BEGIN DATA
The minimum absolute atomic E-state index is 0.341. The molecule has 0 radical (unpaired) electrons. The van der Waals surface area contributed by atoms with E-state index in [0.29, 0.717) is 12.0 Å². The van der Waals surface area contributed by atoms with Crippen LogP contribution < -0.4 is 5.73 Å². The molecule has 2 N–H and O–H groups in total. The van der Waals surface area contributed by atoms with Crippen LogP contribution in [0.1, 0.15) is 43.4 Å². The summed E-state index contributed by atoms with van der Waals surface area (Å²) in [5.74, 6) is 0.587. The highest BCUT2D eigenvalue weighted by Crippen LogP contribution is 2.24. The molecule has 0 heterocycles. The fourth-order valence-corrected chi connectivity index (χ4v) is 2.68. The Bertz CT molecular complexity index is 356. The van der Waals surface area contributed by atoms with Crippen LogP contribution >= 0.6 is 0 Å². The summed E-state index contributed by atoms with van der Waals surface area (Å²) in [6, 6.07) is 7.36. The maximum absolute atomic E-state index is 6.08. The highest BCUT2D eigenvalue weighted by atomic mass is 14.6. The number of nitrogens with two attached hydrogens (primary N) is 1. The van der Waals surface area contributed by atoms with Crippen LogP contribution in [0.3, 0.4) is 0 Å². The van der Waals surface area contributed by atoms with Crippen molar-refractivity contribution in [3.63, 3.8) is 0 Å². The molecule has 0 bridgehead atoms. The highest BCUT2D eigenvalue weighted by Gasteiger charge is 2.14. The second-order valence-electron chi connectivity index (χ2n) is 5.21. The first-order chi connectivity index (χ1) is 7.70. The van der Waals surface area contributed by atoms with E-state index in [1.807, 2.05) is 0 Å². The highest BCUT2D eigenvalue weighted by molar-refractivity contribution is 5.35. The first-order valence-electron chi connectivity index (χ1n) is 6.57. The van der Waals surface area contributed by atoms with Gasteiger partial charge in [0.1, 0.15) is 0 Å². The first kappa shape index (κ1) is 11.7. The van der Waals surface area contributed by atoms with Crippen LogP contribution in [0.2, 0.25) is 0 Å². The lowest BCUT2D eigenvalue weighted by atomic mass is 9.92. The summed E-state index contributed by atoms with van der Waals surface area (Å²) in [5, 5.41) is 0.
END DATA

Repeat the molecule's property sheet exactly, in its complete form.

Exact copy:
The minimum absolute atomic E-state index is 0.341. The molecule has 0 radical (unpaired) electrons. The van der Waals surface area contributed by atoms with E-state index in [0.29, 0.717) is 12.0 Å². The van der Waals surface area contributed by atoms with Crippen LogP contribution < -0.4 is 5.73 Å². The molecule has 2 N–H and O–H groups in total. The van der Waals surface area contributed by atoms with Crippen LogP contribution in [0.1, 0.15) is 43.4 Å². The summed E-state index contributed by atoms with van der Waals surface area (Å²) in [5.74, 6) is 0.587. The highest BCUT2D eigenvalue weighted by Crippen LogP contribution is 2.24. The molecule has 0 heterocycles. The fourth-order valence-corrected chi connectivity index (χ4v) is 2.68. The Bertz CT molecular complexity index is 356. The van der Waals surface area contributed by atoms with Crippen LogP contribution >= 0.6 is 0 Å². The summed E-state index contributed by atoms with van der Waals surface area (Å²) in [6, 6.07) is 7.36. The maximum absolute atomic E-state index is 6.08. The highest BCUT2D eigenvalue weighted by atomic mass is 14.6. The number of nitrogens with two attached hydrogens (primary N) is 1. The van der Waals surface area contributed by atoms with Crippen LogP contribution in [0.3, 0.4) is 0 Å². The van der Waals surface area contributed by atoms with Crippen molar-refractivity contribution in [3.63, 3.8) is 0 Å². The molecule has 0 bridgehead atoms. The highest BCUT2D eigenvalue weighted by Gasteiger charge is 2.14. The second-order valence-electron chi connectivity index (χ2n) is 5.21. The first-order chi connectivity index (χ1) is 7.70. The van der Waals surface area contributed by atoms with E-state index in [1.807, 2.05) is 0 Å². The highest BCUT2D eigenvalue weighted by molar-refractivity contribution is 5.35. The first-order valence-electron chi connectivity index (χ1n) is 6.57. The van der Waals surface area contributed by atoms with Gasteiger partial charge in [0.1, 0.15) is 0 Å². The first kappa shape index (κ1) is 11.7. The van der Waals surface area contributed by atoms with Crippen LogP contribution in [0.2, 0.25) is 0 Å². The lowest BCUT2D eigenvalue weighted by atomic mass is 9.92. The summed E-state index contributed by atoms with van der Waals surface area (Å²) in [5, 5.41) is 0.